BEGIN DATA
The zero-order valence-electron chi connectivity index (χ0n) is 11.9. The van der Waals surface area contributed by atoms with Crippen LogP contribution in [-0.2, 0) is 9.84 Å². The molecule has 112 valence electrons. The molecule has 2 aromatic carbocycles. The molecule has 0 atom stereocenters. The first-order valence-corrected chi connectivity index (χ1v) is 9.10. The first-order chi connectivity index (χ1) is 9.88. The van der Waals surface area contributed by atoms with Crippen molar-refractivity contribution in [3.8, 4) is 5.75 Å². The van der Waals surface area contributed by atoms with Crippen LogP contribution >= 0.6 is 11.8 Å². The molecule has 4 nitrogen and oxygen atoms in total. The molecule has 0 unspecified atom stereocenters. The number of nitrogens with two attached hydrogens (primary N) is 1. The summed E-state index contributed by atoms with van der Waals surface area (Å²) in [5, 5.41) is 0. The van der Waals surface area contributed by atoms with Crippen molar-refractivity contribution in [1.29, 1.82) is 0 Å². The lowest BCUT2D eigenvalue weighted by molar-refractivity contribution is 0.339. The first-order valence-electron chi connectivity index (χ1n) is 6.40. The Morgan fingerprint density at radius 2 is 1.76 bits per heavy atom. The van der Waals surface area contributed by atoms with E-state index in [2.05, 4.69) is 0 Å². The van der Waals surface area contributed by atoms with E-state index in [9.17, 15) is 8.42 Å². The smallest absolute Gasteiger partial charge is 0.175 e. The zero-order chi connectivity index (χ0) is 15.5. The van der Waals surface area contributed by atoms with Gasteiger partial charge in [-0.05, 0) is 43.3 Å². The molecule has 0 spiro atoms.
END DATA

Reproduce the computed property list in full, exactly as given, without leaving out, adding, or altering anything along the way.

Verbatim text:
The zero-order valence-electron chi connectivity index (χ0n) is 11.9. The van der Waals surface area contributed by atoms with Crippen LogP contribution in [-0.2, 0) is 9.84 Å². The molecule has 112 valence electrons. The molecule has 2 aromatic carbocycles. The molecule has 0 atom stereocenters. The first-order valence-corrected chi connectivity index (χ1v) is 9.10. The first-order chi connectivity index (χ1) is 9.88. The van der Waals surface area contributed by atoms with Crippen molar-refractivity contribution in [3.8, 4) is 5.75 Å². The van der Waals surface area contributed by atoms with Crippen LogP contribution >= 0.6 is 11.8 Å². The molecule has 4 nitrogen and oxygen atoms in total. The molecule has 0 unspecified atom stereocenters. The number of nitrogens with two attached hydrogens (primary N) is 1. The summed E-state index contributed by atoms with van der Waals surface area (Å²) in [5, 5.41) is 0. The van der Waals surface area contributed by atoms with Crippen molar-refractivity contribution in [1.29, 1.82) is 0 Å². The lowest BCUT2D eigenvalue weighted by molar-refractivity contribution is 0.339. The first-order valence-electron chi connectivity index (χ1n) is 6.40. The Morgan fingerprint density at radius 2 is 1.76 bits per heavy atom. The van der Waals surface area contributed by atoms with E-state index in [2.05, 4.69) is 0 Å². The van der Waals surface area contributed by atoms with E-state index in [9.17, 15) is 8.42 Å². The smallest absolute Gasteiger partial charge is 0.175 e. The zero-order chi connectivity index (χ0) is 15.5. The van der Waals surface area contributed by atoms with Gasteiger partial charge in [-0.05, 0) is 43.3 Å². The molecule has 0 spiro atoms.